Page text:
Kentucky Basketball Three Keys: Vanderbilt

Kentucky Basketball Three Keys

The Vanderbilt Commodores are living the 2019 season all over again in 2020. The 2019 season involved a severe injury to the team’s best player, Darius Garland.

By Matt Zemek

The team never recovered from that one massive setback. In 2020, Aaron Nesmith was the team’s best player, and he got knocked out for the season with an injury several weeks ago. Vanderbilt is painfully limited and undermanned without Nesmith, so when sizing up Wednesday’s game in Rupp Arena, there isn’t much about Vanderbilt Kentucky has to worry about. Kentucky has to worry about KENTUCKY, and making itself a lot better down the stretch.

Kentucky did beat Texas Tech on the road – which isn’t easy – but while that is a quality win, we saw a lot of the same bad habits which had emerged in previous weeks. The Wildcats need to weed out those habits and remove them from the team’s identity as February arrives. Better tendencies have to be part of this team when March rolls around.

1 – Backcourt turnovers

Kentucky’s starting backcourt of Immanuel Quickley, Ashton Hagans, and Tyrese Maxey committed a combined 15 turnovers against Texas Tech. That is far too many turnovers for three players, and too many turnovers for the whole team. Yes, Kentucky has this incredible stat – the Wildcats have never lost a game under John Calipari when they have committed at least 20 turnovers (10-0) – but they obviously can’t keep giving away possessions. This is one of the foremost habits which has to be rooted out of the team’s personality as it moves along with its season. Ashton Hagans played better against Texas Tech than he had in previous weeks, but he can still protect the ball a lot better and make himself more useful at the offensive end of the floor. (His defense was great versus the Red Raiders.)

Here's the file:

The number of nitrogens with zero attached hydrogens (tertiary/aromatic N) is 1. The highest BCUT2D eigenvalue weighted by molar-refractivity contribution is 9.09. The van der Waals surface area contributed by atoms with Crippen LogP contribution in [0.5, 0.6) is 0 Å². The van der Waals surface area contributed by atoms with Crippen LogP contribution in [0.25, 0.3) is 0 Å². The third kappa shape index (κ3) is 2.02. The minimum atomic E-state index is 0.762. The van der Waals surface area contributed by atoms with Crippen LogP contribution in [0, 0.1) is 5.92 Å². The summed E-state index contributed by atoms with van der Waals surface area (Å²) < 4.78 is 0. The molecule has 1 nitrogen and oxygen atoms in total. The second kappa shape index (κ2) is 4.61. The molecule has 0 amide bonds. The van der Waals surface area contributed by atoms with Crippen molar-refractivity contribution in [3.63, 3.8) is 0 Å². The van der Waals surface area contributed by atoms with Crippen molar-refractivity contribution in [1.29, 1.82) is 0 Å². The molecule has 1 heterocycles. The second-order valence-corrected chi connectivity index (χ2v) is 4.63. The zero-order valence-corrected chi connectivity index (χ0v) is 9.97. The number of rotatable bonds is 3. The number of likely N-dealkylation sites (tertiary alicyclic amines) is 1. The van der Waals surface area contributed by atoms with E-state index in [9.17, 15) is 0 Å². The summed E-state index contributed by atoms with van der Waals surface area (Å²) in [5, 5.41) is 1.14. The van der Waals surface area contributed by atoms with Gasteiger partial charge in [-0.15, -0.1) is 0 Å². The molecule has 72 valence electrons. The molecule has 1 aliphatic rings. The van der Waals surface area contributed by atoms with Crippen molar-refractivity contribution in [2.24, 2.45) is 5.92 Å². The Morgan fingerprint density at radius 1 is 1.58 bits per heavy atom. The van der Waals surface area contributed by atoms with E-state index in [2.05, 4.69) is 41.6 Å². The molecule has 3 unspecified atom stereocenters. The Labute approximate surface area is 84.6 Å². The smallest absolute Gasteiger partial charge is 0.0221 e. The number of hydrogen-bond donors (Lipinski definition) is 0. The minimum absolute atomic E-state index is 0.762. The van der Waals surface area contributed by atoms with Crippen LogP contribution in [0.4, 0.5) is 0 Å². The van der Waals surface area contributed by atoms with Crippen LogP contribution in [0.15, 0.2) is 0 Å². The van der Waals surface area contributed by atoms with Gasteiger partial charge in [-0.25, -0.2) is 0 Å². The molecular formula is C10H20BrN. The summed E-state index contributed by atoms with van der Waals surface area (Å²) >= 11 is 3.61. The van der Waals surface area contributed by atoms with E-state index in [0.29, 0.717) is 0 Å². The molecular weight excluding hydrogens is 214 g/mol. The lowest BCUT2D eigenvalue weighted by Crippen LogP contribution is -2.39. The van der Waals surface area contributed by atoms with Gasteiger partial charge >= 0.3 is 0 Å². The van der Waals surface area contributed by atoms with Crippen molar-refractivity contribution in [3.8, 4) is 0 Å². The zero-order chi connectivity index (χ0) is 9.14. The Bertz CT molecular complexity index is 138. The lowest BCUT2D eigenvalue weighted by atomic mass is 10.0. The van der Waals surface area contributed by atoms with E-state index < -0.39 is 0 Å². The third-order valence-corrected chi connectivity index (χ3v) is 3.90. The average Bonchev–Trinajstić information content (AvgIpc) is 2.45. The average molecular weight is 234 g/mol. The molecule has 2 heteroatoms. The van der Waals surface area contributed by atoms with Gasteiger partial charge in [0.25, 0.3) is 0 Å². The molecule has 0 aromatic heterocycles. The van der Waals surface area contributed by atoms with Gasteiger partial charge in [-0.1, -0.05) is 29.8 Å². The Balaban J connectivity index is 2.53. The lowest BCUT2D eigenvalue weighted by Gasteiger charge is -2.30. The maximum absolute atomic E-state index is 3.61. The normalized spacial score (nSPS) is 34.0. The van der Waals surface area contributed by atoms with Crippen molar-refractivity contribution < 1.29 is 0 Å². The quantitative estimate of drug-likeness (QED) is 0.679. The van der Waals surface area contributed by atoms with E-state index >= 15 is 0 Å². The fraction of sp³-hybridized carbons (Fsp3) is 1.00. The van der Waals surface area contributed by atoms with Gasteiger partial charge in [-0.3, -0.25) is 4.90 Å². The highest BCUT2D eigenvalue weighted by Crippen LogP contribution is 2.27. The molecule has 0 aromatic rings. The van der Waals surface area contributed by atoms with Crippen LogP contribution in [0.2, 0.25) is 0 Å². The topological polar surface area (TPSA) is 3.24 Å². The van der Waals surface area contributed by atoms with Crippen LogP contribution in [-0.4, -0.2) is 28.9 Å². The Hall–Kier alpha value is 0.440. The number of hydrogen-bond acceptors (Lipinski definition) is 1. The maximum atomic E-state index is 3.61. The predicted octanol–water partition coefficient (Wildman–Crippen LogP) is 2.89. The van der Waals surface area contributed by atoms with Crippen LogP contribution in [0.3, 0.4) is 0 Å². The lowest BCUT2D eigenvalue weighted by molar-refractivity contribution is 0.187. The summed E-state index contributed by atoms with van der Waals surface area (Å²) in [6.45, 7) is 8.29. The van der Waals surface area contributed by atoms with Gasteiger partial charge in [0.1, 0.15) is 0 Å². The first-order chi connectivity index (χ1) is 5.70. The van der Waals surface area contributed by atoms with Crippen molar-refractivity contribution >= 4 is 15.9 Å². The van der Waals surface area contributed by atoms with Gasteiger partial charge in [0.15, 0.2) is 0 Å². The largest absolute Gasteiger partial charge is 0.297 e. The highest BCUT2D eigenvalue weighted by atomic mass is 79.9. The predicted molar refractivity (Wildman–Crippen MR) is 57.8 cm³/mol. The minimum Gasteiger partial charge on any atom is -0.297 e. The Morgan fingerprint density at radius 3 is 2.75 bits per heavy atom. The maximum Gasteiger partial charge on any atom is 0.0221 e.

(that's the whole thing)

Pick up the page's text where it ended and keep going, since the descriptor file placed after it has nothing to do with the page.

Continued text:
2 – Lean on Richards and Quickley

Nick Richards is the best player on this team, and Immanuel Quickley is the best backcourt scorer for the Wildcats. They both carried the load against Texas Tech, combining to score 46 of the Wildcats’ 76 points. No one else on the UK roster scored more than eight points this past Saturday. Balance and depth are important, but it is also essential in crunch time to make sure the best players are either getting the ball or drawing attention from the defense which leaves other players open. Feeding Richards and Quickley needs to become a more consistent habit. Richards, for instance, got just 10 field goal attempts against Texas Tech. He can – and should – get more than 10 field goal attempts per game against most opponents.

3 – The bench

In an overtime game, a team must play 225 minutes in terms of allocating playing time to five players in a 45-minute game. Four Kentucky starters played 39 or more of a possible 45 minutes. Only E.J. Montgomery played fewer than 39 minutes among the starters, with 25. Nate Sestina played 21 minutes. Other than that six-man rotation, though, few players earned extended playing time. Keion Brooks Jr. played seven minutes, Johnny Juzang eight. Six players had to shoulder the workload. In the middle of the season, that is a recipe for disaster if bench minutes and bench production don’t improve in February. Kentucky needs more bench strength so that the starters can be at their best when it matters most.

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